In some specialty stores, coffee beans are stored in transparent plastic containers and then packaged by weight. This storage method is also not suitable—the containers are leaky, the coffee is exposed to light, and the roast date is most likely a secret even to the sellers.

Ideally, coffee beans should be packed in an opaque package with a degassing valve. The roasting date must be indicated on the packaging. If coffee is more than a month old, we recommend looking for something fresher, and after opening the package, drink it in one to two weeks, no more.

How to Store Ground Coffee

Ground coffee beans is exhaled several times faster than whole beans because it has more points of contact with the environment. It's impossible to store ground coffee for a long time—it will begin to lose freshness immediately after grinding and even in good packaging will last only 1-2 days.

You need to buy ground coffee only in the most extreme cases, like if you don't have a coffee grinder or if you plan to drink the coffee very quickly. In other situations, we recommend that you buy whole beans.

How to Store Coffee Beans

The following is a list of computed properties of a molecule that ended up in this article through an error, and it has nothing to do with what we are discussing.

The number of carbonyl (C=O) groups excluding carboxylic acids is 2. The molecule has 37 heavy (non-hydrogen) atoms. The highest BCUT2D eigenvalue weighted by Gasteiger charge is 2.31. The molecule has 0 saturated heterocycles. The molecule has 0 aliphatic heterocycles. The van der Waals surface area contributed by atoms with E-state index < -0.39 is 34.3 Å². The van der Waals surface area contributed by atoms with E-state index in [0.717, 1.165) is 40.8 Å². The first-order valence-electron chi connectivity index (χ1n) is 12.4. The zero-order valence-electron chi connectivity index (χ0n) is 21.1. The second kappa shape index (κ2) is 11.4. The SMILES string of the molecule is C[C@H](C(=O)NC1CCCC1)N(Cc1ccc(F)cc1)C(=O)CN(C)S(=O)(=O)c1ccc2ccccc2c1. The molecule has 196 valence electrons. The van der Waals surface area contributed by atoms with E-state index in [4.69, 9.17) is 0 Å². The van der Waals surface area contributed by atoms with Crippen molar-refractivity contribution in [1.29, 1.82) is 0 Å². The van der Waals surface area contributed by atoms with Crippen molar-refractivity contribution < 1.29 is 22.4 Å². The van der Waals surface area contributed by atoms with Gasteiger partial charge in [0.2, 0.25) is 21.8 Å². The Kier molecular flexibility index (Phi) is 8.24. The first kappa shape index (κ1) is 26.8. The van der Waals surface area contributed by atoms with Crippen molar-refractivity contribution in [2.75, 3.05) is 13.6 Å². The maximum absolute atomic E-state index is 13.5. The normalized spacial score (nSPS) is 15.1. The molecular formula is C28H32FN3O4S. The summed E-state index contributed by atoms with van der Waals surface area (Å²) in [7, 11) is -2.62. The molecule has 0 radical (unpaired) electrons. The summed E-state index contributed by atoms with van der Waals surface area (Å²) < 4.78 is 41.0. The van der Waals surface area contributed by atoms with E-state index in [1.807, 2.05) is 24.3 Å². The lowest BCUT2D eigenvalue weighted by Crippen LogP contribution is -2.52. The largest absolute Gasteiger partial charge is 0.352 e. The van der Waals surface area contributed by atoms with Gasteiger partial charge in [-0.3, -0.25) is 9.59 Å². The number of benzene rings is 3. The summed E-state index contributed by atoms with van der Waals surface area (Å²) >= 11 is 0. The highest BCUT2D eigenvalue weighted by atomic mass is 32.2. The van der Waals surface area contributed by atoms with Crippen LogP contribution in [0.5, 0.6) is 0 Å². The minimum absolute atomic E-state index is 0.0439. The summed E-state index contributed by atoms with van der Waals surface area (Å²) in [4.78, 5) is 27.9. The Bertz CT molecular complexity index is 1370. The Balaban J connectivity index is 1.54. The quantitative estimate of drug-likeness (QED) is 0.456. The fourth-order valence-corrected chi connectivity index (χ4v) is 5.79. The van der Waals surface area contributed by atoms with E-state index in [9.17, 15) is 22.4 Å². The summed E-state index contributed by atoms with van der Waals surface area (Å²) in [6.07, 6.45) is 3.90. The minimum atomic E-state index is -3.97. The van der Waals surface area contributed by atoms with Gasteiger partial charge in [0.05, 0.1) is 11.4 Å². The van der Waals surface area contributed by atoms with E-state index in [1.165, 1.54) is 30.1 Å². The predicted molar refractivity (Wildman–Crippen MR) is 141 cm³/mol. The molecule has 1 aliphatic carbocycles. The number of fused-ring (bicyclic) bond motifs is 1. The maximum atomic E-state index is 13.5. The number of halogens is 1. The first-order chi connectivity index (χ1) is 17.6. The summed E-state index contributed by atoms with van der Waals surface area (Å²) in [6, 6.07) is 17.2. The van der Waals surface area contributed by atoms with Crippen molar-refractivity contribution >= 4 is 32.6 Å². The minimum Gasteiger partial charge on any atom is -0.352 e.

With proper storage, coffee beans keep their freshness for one to two months after roasting. Most often, beans are stored in bags, jars, or plastic containers.

Bags with a Ziplock closure and degassing valve are best suited for storage. They are opaque, protected from moisture and air, and the valve allows you to remove carbon dioxide, which is off-gassed by freshly roasted beans.

In second place are ceramic and glass jars with sealed lids. Their advantage is that they, like bags, protect coffee from moisture and odors. The disadvantage is that there will always be air inside - this means that oxidation processes will continue in the jar and coffee will lose its freshness more quickly.

It is best to pour coffee into jars a few days after roasting so that most of the carbon dioxide has already been off-gassed.

Plastic containers are best avoided. They are not always leakproof and can allow light to pass through, and sometimes make the cup of coffee taste like plastic.

Where to Store Coffee Beans